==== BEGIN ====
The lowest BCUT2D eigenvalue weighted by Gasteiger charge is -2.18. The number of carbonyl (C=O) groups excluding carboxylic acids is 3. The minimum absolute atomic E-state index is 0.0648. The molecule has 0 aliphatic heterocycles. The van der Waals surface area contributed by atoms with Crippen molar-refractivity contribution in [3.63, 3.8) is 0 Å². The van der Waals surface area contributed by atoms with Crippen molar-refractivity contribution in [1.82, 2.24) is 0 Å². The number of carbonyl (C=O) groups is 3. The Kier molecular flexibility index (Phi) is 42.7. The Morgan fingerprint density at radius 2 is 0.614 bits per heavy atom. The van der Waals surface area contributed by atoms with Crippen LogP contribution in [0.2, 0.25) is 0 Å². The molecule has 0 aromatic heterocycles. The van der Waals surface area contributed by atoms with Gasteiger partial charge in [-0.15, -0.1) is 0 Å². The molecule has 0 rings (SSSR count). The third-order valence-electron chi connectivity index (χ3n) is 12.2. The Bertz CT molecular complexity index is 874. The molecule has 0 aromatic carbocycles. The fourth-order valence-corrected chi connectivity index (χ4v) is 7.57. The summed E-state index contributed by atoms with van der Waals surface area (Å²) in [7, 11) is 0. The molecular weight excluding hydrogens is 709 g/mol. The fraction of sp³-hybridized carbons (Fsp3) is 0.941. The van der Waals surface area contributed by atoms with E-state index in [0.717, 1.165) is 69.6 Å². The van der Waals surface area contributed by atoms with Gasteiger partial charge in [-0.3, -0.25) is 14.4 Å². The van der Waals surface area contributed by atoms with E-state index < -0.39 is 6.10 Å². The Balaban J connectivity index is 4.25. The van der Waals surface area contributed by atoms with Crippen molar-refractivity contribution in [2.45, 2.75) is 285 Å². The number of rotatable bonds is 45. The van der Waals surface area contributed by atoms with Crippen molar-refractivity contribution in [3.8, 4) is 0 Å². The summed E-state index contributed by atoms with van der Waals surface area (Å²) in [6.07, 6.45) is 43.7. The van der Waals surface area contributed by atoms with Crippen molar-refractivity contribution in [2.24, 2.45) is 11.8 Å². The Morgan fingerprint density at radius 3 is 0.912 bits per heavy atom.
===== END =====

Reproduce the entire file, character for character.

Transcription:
The lowest BCUT2D eigenvalue weighted by Gasteiger charge is -2.18. The number of carbonyl (C=O) groups excluding carboxylic acids is 3. The minimum absolute atomic E-state index is 0.0648. The molecule has 0 aliphatic heterocycles. The van der Waals surface area contributed by atoms with Crippen molar-refractivity contribution in [3.63, 3.8) is 0 Å². The van der Waals surface area contributed by atoms with Crippen molar-refractivity contribution in [1.82, 2.24) is 0 Å². The number of carbonyl (C=O) groups is 3. The Kier molecular flexibility index (Phi) is 42.7. The Morgan fingerprint density at radius 2 is 0.614 bits per heavy atom. The van der Waals surface area contributed by atoms with Crippen LogP contribution in [0.2, 0.25) is 0 Å². The molecule has 0 aromatic heterocycles. The van der Waals surface area contributed by atoms with Gasteiger partial charge in [-0.15, -0.1) is 0 Å². The molecule has 0 rings (SSSR count). The third-order valence-electron chi connectivity index (χ3n) is 12.2. The Bertz CT molecular complexity index is 874. The molecule has 0 aromatic carbocycles. The fourth-order valence-corrected chi connectivity index (χ4v) is 7.57. The summed E-state index contributed by atoms with van der Waals surface area (Å²) in [7, 11) is 0. The molecular weight excluding hydrogens is 709 g/mol. The fraction of sp³-hybridized carbons (Fsp3) is 0.941. The van der Waals surface area contributed by atoms with E-state index in [0.717, 1.165) is 69.6 Å². The van der Waals surface area contributed by atoms with Gasteiger partial charge in [-0.3, -0.25) is 14.4 Å². The van der Waals surface area contributed by atoms with E-state index < -0.39 is 6.10 Å². The Balaban J connectivity index is 4.25. The van der Waals surface area contributed by atoms with Crippen molar-refractivity contribution in [2.45, 2.75) is 285 Å². The number of rotatable bonds is 45. The van der Waals surface area contributed by atoms with Crippen molar-refractivity contribution in [3.8, 4) is 0 Å². The summed E-state index contributed by atoms with van der Waals surface area (Å²) in [6.07, 6.45) is 43.7. The van der Waals surface area contributed by atoms with Crippen molar-refractivity contribution in [2.24, 2.45) is 11.8 Å². The Morgan fingerprint density at radius 3 is 0.912 bits per heavy atom.